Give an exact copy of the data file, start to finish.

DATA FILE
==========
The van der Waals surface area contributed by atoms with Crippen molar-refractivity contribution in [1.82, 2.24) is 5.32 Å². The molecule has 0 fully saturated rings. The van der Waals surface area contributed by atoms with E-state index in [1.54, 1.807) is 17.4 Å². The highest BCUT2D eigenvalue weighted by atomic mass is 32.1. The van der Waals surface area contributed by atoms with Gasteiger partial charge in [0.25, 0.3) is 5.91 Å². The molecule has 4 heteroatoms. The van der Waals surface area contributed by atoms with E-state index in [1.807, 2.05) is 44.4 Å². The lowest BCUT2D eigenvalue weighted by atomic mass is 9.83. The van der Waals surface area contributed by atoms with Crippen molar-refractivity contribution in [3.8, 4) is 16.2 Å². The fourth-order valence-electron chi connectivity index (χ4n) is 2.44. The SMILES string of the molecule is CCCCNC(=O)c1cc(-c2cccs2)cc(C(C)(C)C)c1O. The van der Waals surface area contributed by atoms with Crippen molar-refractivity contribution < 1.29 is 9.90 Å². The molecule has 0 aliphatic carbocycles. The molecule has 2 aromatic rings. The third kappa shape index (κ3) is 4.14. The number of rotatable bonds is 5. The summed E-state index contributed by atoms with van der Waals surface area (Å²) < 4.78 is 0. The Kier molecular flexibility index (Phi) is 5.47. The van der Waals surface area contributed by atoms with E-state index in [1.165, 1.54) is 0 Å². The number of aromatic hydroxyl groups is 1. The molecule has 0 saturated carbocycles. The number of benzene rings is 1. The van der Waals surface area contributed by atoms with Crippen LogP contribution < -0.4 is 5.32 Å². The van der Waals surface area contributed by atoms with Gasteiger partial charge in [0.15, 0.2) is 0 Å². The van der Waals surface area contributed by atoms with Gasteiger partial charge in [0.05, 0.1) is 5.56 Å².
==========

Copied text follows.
The van der Waals surface area contributed by atoms with Crippen molar-refractivity contribution in [1.82, 2.24) is 5.32 Å². The molecule has 0 fully saturated rings. The van der Waals surface area contributed by atoms with E-state index in [1.54, 1.807) is 17.4 Å². The highest BCUT2D eigenvalue weighted by atomic mass is 32.1. The van der Waals surface area contributed by atoms with Gasteiger partial charge in [0.25, 0.3) is 5.91 Å². The molecule has 4 heteroatoms. The van der Waals surface area contributed by atoms with E-state index in [1.807, 2.05) is 44.4 Å². The lowest BCUT2D eigenvalue weighted by atomic mass is 9.83. The van der Waals surface area contributed by atoms with Crippen molar-refractivity contribution in [3.8, 4) is 16.2 Å². The fourth-order valence-electron chi connectivity index (χ4n) is 2.44. The SMILES string of the molecule is CCCCNC(=O)c1cc(-c2cccs2)cc(C(C)(C)C)c1O. The van der Waals surface area contributed by atoms with Crippen molar-refractivity contribution < 1.29 is 9.90 Å². The molecule has 0 aliphatic carbocycles. The molecule has 2 aromatic rings. The third kappa shape index (κ3) is 4.14. The number of rotatable bonds is 5. The summed E-state index contributed by atoms with van der Waals surface area (Å²) < 4.78 is 0. The Kier molecular flexibility index (Phi) is 5.47. The van der Waals surface area contributed by atoms with E-state index in [1.165, 1.54) is 0 Å². The number of aromatic hydroxyl groups is 1. The molecule has 0 saturated carbocycles. The number of benzene rings is 1. The van der Waals surface area contributed by atoms with Crippen LogP contribution < -0.4 is 5.32 Å². The van der Waals surface area contributed by atoms with Gasteiger partial charge in [0.15, 0.2) is 0 Å². The van der Waals surface area contributed by atoms with Gasteiger partial charge in [0.05, 0.1) is 5.56 Å².